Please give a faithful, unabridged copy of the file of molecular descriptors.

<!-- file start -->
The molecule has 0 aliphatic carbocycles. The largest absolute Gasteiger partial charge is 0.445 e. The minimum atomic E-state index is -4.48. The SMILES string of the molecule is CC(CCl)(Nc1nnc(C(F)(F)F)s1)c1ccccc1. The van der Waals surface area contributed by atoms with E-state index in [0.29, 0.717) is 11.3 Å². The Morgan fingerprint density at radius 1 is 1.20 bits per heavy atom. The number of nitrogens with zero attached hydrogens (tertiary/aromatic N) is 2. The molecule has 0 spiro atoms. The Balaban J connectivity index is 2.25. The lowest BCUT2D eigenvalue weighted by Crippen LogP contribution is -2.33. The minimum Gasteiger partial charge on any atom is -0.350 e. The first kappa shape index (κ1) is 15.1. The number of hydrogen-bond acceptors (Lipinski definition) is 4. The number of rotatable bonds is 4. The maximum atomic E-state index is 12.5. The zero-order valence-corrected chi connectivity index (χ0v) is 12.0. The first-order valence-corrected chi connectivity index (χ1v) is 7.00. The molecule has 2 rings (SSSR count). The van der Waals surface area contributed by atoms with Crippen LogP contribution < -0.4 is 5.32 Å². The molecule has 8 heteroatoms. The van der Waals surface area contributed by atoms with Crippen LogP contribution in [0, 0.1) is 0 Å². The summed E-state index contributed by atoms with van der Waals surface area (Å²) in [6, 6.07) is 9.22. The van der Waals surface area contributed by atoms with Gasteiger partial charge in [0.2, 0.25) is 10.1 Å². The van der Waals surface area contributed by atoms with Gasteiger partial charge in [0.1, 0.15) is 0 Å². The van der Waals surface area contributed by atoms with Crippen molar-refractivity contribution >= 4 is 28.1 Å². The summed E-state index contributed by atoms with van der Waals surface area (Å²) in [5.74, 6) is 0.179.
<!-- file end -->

The molecule has 0 aliphatic carbocycles. The largest absolute Gasteiger partial charge is 0.445 e. The minimum atomic E-state index is -4.48. The SMILES string of the molecule is CC(CCl)(Nc1nnc(C(F)(F)F)s1)c1ccccc1. The van der Waals surface area contributed by atoms with E-state index in [0.29, 0.717) is 11.3 Å². The Morgan fingerprint density at radius 1 is 1.20 bits per heavy atom. The number of nitrogens with zero attached hydrogens (tertiary/aromatic N) is 2. The molecule has 0 spiro atoms. The Balaban J connectivity index is 2.25. The lowest BCUT2D eigenvalue weighted by Crippen LogP contribution is -2.33. The minimum Gasteiger partial charge on any atom is -0.350 e. The first kappa shape index (κ1) is 15.1. The number of hydrogen-bond acceptors (Lipinski definition) is 4. The number of rotatable bonds is 4. The maximum atomic E-state index is 12.5. The zero-order valence-corrected chi connectivity index (χ0v) is 12.0. The first-order valence-corrected chi connectivity index (χ1v) is 7.00. The molecule has 2 rings (SSSR count). The van der Waals surface area contributed by atoms with Crippen LogP contribution < -0.4 is 5.32 Å². The molecule has 8 heteroatoms. The van der Waals surface area contributed by atoms with Crippen LogP contribution in [0, 0.1) is 0 Å². The summed E-state index contributed by atoms with van der Waals surface area (Å²) in [6, 6.07) is 9.22. The van der Waals surface area contributed by atoms with Gasteiger partial charge in [0.2, 0.25) is 10.1 Å². The van der Waals surface area contributed by atoms with Gasteiger partial charge in [0.1, 0.15) is 0 Å². The van der Waals surface area contributed by atoms with Crippen molar-refractivity contribution >= 4 is 28.1 Å². The summed E-state index contributed by atoms with van der Waals surface area (Å²) in [5.74, 6) is 0.179.